Three brothers preparing to get married on Thursday were among at least 13 people killed in a rocket attack on a village in southwest Yemen and villagers said the strike was probably carried out by Saudi-led coalition jets.
The incident, if confirmed, would be the third attack in the last two weeks to kill civilians and recalls an air strike that killed more than 130 people at a Yemeni wedding party on Sept. 28.
The previous attacks have drawn international criticism of the Saudi-led coalition that is battling Iran-backed Houthis in the impoverished Arabian Peninsula nation in order to restore Yemen's ousted President Abd-Rabbu Mansour Hadi.
Residents in the town of Sanban said the three brothers had been waiting for their brides' party to arrive when the missile hit their house. At least 10 other people were killed, the residents said. The brides were unharmed.
No one has claimed responsibility for the attack.
A coalition spokesman could not immediately be reached for comment, but the Arab alliance says it does not target civilians.
The Houthi-run Saba news agency reported that a coalition air raid in Sanban had killed or wounded dozens of people at a wedding celebration and that the toll might exceed 30.
On Wednesday rights group Amnesty International urged countries including the United States and Britain to stop arming the Saudi-led coalition. In a report, Amnesty said there was an urgent need for an independent investigation of violations.
The Arab coalition began its air strikes against the Houthis and their allies, forces loyal to former president Ali Abdullah Saleh, in late March after a push from their northern stronghold toward the southern port of Aden.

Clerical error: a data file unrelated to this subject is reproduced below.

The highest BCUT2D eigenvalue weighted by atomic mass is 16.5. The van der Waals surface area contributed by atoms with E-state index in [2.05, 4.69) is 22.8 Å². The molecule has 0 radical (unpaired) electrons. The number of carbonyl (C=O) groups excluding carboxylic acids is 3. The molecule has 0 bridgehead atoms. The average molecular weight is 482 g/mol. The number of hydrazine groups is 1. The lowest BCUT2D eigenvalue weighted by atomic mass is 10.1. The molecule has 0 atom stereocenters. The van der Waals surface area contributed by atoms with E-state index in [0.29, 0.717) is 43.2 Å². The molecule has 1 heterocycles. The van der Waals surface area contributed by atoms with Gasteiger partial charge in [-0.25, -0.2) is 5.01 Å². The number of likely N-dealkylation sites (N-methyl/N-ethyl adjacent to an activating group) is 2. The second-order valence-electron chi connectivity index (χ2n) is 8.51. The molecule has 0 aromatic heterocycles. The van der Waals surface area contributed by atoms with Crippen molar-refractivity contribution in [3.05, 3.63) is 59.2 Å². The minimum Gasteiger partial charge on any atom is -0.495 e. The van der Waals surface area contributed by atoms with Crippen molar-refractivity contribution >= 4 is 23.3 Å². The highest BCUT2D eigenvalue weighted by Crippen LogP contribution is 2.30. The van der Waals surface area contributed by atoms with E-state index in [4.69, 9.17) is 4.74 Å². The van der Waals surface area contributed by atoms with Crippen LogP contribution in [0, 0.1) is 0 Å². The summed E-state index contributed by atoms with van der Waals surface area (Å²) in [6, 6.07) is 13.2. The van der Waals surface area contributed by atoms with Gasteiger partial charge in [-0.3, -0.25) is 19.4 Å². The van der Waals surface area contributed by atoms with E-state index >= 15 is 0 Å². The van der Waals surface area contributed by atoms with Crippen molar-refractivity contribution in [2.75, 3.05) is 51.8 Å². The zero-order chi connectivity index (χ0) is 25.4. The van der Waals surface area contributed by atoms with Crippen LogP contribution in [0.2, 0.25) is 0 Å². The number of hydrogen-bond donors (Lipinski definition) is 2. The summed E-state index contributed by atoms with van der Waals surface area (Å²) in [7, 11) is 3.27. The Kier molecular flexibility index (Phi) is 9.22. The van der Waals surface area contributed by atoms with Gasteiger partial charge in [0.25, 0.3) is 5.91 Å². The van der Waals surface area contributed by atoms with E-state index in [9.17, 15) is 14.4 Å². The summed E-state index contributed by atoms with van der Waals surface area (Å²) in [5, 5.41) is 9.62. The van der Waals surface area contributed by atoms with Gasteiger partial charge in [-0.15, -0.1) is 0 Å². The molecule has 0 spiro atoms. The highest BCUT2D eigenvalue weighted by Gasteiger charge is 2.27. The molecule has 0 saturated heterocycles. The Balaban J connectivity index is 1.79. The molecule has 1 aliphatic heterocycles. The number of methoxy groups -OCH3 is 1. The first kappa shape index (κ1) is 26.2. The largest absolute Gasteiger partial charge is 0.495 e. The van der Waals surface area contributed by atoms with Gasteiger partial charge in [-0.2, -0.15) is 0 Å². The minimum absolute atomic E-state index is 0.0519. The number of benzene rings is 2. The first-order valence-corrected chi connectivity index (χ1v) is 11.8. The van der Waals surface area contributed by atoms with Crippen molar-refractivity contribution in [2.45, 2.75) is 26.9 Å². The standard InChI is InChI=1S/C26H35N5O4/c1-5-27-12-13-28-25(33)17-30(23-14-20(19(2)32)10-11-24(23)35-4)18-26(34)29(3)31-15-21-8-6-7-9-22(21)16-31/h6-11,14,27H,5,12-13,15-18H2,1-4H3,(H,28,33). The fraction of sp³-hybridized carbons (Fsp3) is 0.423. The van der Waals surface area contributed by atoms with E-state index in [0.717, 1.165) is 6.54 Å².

The Saudi-led coalition, which says the Houthis are stooges of Iran, stepped up air strikes on Yemen's capital Sanaa and other Houthi-held areas after a Houthi missile killed more than 60 Gulf Arab troops stationed in Marib province on Sept. 4.
In other violence in Yemen on Thursday, a prominent judge and a senior army officer were shot dead by unidentified gunmen on motorcycles in two separate incidents, security sources said, adding that Islamist militants were suspected of the killings.
Abbas Hassan al-Aqrabi, a judge at the Special Criminal Court which had jailed militants, was shot on the street in the port of Aden. Colonel Jamal al-Suqqaf was shot outside his home in western Aden. Both men died immediately, the sources said.
The two killings followed coordinated explosions on Tuesday claimed by Islamic State at the Qasr Hotel, where Yemen's government was temporarily based, and at a United Arab Emirates military base, killing 15 people including four Gulf soldiers.